Alive & Thriving: Your Guide to Succulent Care

by Judy Cooper 10/03/2021

Photo by Madison Inouye from Pexels

Succulents are an excellent choice for houseplant beginners. They don’t have any strict watering requirements and are hardy enough to survive indoors in almost all climates. However, there is a difference between your succulents surviving and thriving. Here we will go over some basic tips to make sure your succulents are the best they can be.

Know the Differences

There are over 100 varieties of succulent, each with their own characteristics and needs. While all of them share the same basic traits, it’s a good idea to research what types of succulents will work best for your environment. For example, aloe is a very popular succulent famous for the soothing gel produced from its leaves. However, aloe is toxic to cats and dogs, so it might not be the best choice for those with pets. Many varieties of succulent are completely pet-safe, including the flower-shaped echeveria and some of the trailing succulents like sedum and string of hearts. Others like snake plant and jade, while very popular, pose a risk to animals and humans if ingested.

Other things you should learn about your choice in succulents are whether they thrive or burn in direct sunlight and what time of year they are dormant. This will help you avoid damage and over-care of your plants so they can flourish in your home.

Don’t Drown Them

Succulents store excess moisture in their leaves in order to survive in their native desert climates. This is an attractive characteristic for many houseplant beginners because it means they do not require fastidious watering schedules. However, it also means it’s very easy to water them too much. Succulents only require watering every two to four weeks and only after the soil has completely dried out. In their dormant seasons you should water them even less. Over-watering your succulents can lead to root rot, which will eventually kill the plant entirely.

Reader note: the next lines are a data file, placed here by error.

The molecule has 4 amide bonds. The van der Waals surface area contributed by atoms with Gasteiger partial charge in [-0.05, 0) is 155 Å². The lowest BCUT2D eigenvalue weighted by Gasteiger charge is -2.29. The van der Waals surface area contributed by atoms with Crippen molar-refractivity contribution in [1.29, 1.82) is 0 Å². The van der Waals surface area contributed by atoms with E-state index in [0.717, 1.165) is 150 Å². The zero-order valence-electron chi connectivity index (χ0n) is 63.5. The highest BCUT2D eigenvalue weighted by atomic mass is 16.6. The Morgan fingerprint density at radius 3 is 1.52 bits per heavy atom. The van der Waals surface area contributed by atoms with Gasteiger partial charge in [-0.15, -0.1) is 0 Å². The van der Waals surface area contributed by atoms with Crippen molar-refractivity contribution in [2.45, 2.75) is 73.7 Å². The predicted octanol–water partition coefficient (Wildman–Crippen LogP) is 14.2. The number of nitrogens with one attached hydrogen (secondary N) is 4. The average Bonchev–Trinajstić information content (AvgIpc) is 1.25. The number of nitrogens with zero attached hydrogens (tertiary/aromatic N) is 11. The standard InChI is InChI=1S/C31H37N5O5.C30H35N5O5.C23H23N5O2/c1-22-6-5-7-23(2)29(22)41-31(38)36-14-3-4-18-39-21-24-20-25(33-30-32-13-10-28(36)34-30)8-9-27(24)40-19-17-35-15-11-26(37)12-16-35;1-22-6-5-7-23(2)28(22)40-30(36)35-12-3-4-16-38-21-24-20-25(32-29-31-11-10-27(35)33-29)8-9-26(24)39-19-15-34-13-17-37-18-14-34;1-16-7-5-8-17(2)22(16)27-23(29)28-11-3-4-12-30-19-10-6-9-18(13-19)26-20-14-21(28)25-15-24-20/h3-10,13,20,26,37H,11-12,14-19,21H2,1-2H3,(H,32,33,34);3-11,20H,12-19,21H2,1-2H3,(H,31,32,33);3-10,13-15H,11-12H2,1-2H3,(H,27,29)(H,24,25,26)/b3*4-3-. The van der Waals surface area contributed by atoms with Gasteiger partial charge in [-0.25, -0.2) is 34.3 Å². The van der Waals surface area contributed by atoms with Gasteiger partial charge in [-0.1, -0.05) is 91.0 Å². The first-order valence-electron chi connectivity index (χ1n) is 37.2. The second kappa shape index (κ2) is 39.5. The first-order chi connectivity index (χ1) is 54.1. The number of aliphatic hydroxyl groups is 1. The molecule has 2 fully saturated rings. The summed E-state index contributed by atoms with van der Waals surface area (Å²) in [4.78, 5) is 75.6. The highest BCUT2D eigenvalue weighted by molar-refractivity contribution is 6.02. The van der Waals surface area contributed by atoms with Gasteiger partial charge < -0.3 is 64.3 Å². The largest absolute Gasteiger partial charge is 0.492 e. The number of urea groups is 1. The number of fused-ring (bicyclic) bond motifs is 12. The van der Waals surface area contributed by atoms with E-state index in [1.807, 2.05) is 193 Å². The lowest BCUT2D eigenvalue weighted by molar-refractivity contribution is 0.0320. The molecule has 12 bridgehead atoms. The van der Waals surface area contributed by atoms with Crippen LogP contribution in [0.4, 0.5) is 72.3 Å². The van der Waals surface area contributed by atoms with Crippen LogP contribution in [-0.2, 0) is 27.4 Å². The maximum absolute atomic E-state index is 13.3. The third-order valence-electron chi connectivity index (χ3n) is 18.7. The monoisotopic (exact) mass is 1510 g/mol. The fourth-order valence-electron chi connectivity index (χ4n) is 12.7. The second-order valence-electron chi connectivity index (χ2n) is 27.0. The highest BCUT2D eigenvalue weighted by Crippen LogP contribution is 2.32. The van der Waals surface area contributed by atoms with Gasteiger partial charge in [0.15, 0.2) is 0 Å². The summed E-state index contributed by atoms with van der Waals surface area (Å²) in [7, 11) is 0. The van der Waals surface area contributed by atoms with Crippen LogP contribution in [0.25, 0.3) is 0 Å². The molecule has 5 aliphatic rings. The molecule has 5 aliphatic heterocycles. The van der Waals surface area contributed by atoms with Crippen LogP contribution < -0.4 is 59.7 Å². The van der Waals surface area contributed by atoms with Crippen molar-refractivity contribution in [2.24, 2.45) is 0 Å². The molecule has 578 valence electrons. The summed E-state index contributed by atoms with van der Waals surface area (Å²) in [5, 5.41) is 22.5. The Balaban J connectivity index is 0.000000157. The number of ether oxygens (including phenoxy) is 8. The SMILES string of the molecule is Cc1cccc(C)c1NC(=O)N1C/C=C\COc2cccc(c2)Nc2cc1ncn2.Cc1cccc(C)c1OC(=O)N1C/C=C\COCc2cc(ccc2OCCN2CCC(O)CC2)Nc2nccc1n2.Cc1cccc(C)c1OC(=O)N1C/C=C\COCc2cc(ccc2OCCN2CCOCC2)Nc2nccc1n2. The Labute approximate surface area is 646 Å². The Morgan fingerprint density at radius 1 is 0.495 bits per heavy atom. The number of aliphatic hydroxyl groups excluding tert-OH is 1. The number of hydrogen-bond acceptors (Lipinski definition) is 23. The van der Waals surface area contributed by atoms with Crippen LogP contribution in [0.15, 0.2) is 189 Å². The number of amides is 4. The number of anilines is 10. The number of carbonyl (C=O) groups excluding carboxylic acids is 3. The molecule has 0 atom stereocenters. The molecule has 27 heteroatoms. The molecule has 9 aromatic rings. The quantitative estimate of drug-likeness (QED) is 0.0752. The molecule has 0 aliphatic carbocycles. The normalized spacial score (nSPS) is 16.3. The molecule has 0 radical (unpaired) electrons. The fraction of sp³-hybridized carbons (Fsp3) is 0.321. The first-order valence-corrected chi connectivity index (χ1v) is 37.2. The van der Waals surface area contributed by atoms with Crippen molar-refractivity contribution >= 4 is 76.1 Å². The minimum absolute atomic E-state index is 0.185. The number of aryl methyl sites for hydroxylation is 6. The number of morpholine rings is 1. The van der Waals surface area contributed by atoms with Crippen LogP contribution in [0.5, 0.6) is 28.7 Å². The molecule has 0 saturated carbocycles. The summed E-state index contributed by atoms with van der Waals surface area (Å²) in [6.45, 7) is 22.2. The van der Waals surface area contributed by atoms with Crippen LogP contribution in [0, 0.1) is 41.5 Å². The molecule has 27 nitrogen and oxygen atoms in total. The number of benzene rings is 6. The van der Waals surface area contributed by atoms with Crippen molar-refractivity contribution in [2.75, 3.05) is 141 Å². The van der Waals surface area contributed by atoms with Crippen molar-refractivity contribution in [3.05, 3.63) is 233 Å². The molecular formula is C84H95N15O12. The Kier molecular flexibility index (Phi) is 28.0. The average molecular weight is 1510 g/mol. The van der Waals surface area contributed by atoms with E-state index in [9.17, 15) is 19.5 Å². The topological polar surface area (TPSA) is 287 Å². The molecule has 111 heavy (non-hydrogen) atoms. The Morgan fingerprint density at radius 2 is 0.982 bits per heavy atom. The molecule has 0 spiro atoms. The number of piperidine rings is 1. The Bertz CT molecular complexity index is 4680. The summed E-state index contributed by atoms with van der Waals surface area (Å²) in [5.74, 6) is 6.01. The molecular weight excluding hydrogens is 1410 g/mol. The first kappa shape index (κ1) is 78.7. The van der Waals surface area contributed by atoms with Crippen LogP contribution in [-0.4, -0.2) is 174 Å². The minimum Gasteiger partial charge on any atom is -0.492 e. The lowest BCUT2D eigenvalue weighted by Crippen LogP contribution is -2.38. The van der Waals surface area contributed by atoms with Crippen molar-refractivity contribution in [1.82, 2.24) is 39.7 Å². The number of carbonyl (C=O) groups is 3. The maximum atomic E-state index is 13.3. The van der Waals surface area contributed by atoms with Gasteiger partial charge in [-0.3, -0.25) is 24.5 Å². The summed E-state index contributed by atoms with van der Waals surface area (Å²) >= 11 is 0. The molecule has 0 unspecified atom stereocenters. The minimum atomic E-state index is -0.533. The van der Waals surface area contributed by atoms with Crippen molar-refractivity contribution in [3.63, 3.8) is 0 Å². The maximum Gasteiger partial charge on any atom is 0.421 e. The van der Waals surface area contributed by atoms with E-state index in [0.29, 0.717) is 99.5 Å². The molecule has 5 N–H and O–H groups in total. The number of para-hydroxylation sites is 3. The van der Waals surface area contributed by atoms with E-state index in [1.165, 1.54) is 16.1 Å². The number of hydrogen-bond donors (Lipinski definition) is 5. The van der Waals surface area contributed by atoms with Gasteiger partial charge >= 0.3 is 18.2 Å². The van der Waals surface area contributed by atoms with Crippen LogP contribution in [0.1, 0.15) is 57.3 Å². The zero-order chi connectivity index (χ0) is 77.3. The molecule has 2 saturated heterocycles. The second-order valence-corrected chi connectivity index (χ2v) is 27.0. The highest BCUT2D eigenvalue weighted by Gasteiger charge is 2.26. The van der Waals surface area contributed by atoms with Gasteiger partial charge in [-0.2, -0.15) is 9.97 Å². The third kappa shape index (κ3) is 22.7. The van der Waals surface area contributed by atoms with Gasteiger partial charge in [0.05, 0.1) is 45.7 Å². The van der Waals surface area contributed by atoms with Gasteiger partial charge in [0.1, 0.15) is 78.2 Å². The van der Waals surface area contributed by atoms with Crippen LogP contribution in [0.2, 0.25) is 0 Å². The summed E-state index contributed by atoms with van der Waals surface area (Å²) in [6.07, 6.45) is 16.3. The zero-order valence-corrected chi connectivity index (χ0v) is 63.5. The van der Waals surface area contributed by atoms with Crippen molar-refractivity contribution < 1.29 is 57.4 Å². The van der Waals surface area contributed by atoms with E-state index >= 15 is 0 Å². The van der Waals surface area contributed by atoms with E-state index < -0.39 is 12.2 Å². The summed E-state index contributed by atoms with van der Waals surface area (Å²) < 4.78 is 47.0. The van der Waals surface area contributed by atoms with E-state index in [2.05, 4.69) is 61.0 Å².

The best way to avoid over-watering your succulents is to make a note of when you water and water the right way. Unlike tropical plants, succulents don’t like humidity, so avoid misting or drenching the leaves when you water. Watering from the bottom using a shallow basin is the easiest way to soak the soil without harming the top of the plant. After that, err on the side of under-watering rather than over-watering. A thirsty plant is much easier to treat than a drowned or rotting plant.

Find the Right Soil & Container

Soil is crucial for happy succulents in the same way that light and water are. Because succulents need to dry out completely between watering days, it’s important to get well-draining soil rather than soil that retains moisture. You can find succulent or cactus-specific potting soil at most garden centers or online. Good succulent soil will be gritty and include tiny particles of rock and organic matter like bark. This allows the water to flow through slowly but completely and ensure healthy roots.

The last thing on the list of basics is using the proper container. Always pot your succulents in a container with a drainage hole at the bottom. If you don’t mind the look, it’s perfectly fine to keep them in the basic plastic nursery containers you bought them in. Often you can fit those into your more aesthetically pleasing planters and pots and remove them when it’s time to water. Otherwise, make sure there is adequate drainage so the extra moisture can escape through the bottom.

It’s convenient that over 100 varieties of a plant share the same basic needs, but always look into the specifics of your new plants. Making sure they have the right amount of light, water and the proper growing environment will keep them not only alive but thriving.

About the Author

Judy Cooper

Hi, I'm Judy Cooper and I'd love to assist you. Whether you're in the research phase at the beginning of your real estate search or you know exactly what you're looking for, you'll benefit from having a real estate professional by your side. I'd be honored to put my real estate experience to work for you.